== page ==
Guerrero should come North with the Dodgers as their full-time second baseman. While there could be above-average power, I question the hit-tool and his ability to hit any higher than seventh in the order.
Fantasy Impact: With major questions about his bat and little speed, I believe Guerrero is only an option in deep NL-Only Leagues in 2014. Yes, I’m fully aware of the impact that Cespedes and Puig have had over the past two year, however, that doesn’t mean it will continue. It’s possible, but not likely.
|2014 Age: 23||Ceiling: #5 starter|
|Ht: 6-4 Weight:195||Bats: Left Throws: Left||ETA: 2014-15|
Drafted in the first round of 2011, Chris Reed just hasn’t made the progress that the Dodgers envisioned when they invested $1.6 million dollars in the Stanford University lefty. While the arsenal shows promise, his command just hasn’t developed and that is causing questions about his long-term viability as a starter.
The arsenal shows promise with a low-90’s heavy fastball that has really good movement. The pitch has so much sink that Reed produced the seventh best GO/AO ratio (3.90) in all of the minor leagues. He complements his fastball with a slider that can be a real weapon but as with his fastball, he struggles to throw it consistently for strikes. While the change-up will flash above-average, it’s not keeping right-handed batters at bay as his splits are not good .360 vs. RHB and .282 vs. LHB.
Part of Reed’s command problems can be traced to his pitching mechanics. They are in a word – stiff. They are slow and methodical and it looks like Reed is aiming his pitches instead of just allowing his stuff to naturally leave his hand. He doesn’t always finish off his pitches and leaves a lot of them outside to his arm-side.
After repeating Double-A in 2013, Reed should begin 2014 in Triple-A Albuquerque. If he can improve his command he does have a chance to see Los Angeles sometime later in the season but it will likely be as a bullpen arm.
Fantasy Impact: Given his high draft status, Chris Reed is owned in too many Dynasty Leagues. For me, he’s a Top 300 prospect at best and should be treated as such.
|2014 Age: 23||Ceiling: Role 4-5
|Ht:6-1 Weight: 208||Bats: Left Throws: Right||ETA: 2015|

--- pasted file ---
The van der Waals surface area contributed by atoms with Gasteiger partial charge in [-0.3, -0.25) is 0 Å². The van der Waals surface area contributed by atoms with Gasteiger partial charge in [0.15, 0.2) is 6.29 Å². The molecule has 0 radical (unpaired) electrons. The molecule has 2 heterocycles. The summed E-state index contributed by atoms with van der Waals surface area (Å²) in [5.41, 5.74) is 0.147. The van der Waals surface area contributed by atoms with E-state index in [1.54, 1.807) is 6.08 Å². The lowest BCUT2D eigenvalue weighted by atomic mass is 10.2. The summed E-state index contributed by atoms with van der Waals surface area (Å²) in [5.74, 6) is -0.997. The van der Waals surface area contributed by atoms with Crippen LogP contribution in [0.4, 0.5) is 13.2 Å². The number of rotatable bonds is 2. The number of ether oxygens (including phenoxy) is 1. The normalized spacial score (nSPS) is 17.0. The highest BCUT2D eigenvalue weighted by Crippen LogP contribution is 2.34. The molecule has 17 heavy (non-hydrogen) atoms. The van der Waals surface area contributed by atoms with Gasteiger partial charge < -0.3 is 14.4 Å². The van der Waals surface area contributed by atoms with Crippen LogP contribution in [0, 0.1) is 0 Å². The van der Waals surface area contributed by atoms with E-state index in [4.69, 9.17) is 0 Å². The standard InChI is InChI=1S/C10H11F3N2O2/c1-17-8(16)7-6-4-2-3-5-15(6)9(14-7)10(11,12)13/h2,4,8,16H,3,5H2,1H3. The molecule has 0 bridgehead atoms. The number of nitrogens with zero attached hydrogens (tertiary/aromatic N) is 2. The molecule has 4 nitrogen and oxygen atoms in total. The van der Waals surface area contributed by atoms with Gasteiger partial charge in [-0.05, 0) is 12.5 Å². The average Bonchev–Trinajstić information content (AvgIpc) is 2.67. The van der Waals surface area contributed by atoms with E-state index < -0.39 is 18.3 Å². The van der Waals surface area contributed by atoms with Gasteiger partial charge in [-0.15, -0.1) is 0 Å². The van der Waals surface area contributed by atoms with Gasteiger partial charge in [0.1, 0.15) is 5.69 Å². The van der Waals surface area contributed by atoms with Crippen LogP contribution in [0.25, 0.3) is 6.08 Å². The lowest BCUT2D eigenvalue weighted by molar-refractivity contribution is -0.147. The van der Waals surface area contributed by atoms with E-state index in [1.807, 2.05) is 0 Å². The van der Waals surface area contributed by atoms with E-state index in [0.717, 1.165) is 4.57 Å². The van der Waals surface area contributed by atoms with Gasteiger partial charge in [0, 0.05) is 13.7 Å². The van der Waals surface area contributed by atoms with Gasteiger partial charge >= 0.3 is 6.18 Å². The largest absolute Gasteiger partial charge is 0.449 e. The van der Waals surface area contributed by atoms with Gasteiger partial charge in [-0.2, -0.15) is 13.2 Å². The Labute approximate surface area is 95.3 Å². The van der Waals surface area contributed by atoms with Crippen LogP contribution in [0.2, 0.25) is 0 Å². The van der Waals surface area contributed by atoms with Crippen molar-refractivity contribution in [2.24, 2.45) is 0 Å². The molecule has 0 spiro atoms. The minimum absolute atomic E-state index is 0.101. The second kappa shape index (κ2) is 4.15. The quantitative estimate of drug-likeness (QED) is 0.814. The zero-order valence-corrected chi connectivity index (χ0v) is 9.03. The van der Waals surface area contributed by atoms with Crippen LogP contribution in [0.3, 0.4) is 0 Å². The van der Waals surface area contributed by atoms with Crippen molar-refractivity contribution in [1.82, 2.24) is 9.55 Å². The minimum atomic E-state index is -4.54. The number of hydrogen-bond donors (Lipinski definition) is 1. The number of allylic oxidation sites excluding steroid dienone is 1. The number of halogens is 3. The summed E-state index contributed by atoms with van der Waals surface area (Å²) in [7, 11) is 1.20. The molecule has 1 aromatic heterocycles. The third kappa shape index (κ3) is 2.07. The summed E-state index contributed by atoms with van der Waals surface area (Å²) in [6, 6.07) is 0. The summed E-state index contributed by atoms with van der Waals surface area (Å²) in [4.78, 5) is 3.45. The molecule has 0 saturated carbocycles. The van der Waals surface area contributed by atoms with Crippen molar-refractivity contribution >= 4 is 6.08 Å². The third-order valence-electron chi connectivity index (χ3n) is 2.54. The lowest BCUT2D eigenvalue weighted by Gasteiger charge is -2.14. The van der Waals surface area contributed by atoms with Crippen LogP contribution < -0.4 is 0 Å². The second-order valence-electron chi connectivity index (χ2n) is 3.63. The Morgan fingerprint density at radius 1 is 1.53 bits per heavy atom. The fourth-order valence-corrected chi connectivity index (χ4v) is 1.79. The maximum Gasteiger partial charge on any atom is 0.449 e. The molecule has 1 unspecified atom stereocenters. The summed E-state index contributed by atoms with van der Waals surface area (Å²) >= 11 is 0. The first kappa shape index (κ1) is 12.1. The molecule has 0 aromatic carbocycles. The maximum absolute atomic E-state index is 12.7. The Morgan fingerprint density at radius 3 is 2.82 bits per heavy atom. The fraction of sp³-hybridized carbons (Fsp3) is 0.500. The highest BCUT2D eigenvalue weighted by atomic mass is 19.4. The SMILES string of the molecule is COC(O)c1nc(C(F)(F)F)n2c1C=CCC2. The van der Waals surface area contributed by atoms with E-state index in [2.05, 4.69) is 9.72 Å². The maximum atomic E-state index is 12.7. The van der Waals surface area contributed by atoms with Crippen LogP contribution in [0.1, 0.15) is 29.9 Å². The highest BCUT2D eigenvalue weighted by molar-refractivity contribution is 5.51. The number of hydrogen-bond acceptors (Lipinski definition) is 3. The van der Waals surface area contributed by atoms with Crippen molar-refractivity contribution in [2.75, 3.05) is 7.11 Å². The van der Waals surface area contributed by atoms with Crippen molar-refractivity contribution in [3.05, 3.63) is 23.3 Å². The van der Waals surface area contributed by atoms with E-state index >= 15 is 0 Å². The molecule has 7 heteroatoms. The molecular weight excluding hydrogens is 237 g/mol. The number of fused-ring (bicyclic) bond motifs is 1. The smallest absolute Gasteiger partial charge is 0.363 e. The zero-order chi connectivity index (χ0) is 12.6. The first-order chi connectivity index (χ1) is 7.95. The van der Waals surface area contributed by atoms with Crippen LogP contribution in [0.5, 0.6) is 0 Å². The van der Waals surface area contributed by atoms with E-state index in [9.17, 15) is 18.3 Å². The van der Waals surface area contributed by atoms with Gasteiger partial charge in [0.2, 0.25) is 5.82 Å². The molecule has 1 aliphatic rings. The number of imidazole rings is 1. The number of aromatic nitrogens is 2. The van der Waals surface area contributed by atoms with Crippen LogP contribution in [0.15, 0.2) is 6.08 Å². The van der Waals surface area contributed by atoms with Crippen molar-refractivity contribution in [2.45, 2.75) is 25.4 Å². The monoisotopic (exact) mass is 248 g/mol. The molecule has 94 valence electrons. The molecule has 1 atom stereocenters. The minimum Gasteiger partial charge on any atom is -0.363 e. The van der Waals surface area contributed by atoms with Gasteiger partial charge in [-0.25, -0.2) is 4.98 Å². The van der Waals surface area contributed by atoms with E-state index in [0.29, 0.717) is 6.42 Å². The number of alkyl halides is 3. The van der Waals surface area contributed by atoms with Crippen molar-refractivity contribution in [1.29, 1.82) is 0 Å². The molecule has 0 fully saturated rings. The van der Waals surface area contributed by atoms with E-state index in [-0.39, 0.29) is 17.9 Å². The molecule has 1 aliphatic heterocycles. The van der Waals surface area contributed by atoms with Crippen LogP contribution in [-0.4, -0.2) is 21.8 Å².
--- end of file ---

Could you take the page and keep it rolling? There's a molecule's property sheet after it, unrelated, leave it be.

I had a chance to see Scott Schebler play twice in 2013 and he went a collective 5 for 8 with two home runs, a double, and a stolen base. I also popped him on a dig to first in 4.14 seconds and thought the bat speed looked great. While I knew who Scott Schebler was, I muttered to myself after the second home run – who is this guy?
Schebler was drafted in the 26th round in 2010 out of Des Moines community college and has had an interesting professional career. He hit the ground running in 2012 and posted a .529 slugging percentage while hitting 13 home runs in the hitter-friendly Pioneer League. His next stop was the pitcher-friendly Midwest League and the power all but disappeared, posting a .388 slugging percentage. Spin forward to 2013 and he smacked 27 home runs in the California League posting an impressive .581 slugging percentage. Again, who is this guy?
Having seen his play, I think Scott Schebler has raw power and bat speed, but a swing that is more of a line drive stroke than a leveraged home run power stroke. I would put his power potential at average to above-average future potential. He’s also an aggressive hitter that struggled to make contact and while he posted a .296 batting average, it was helped along by a .364 BABIP.
Fantasy Impact: Schebler is an interesting fantasy prospect given his potential power/speed combination. My projection is 15-20 home run power with 20 stolen bases and a .250 batting average but not playing for the Dodgers. He’ll likely get traded and if that is to a second division team, he could be an interesting player to own. Also, if the power continues in Double-A, I would add him in a deeper Dynasty League.
9. Tom Windle (LHP)
I had a chance to see the Dodgers’ 2013 second round pick Tom Windle pitch in the fall instructional league and was impressed. He’s a big guy at 6-foot-4 and 215 pounds with a nice fastball/slider combination. The fastball sits 90-93 MPH and he can throw it for strikes. The slider sits 84-85 MPH with nice cutting action which should miss plenty of bats. In reviewing video of him pitching at the University of Minnesota vs. what I saw this fall, the mechanics are little smoother although he does rush things and is still somewhat stiff. Windle should continue to develop with a ceiling of a back-of-the-rotation starter.
10. Ross Stripling (RHP)
Ross Stripling was drafted as a senior in the fifth round of the 2011 draft and had a really good, “under the radar” year in 2013. In 94 innings, he struck out nearly eight per nine, showing pinpoint control. He has a nice three pitch mix that starts with a 91-93 MPH fastball and a slider and change-up that both can miss bats. His fastball does play down as he doesn’t get good extension to the plate. While he pitched out of the pen for the month of July, the Dodgers stretched him back out in August giving hope that he is still considered a starter. He should see time in Los Angeles in 2014 or could be used as trade bait to improve the parent club in other areas.
2014 Emerging Prospect:
Jacob Scavuzzo (OF)
I have a long list of prospects for each organization that I track and they form the basis for my Top 10 lists. The names get on to the list in a variety of ways: a scouting trip, a high selection in the draft, a big international sign, a source telling me about a player, etc…
In the early stages of doing my research, I always look through each player’s stat lines looking for a player that I might have missed. When doing the Dodgers research, I found Jacob Scavuzzo. Drafted in the 21st round in 2012, Scavuzzo had an impressive year, posting a .928 OPS while hitting 14 home runs as a teenager in the Pioneer League. What’s even more remarkable is that he rode the pine in the AZL in 2012 and only had 82 at-bats. While the Pioneer League is a hitter friendly environment, something clearly clicked for the 19-year-old outfielder and he is now clearly on my radar.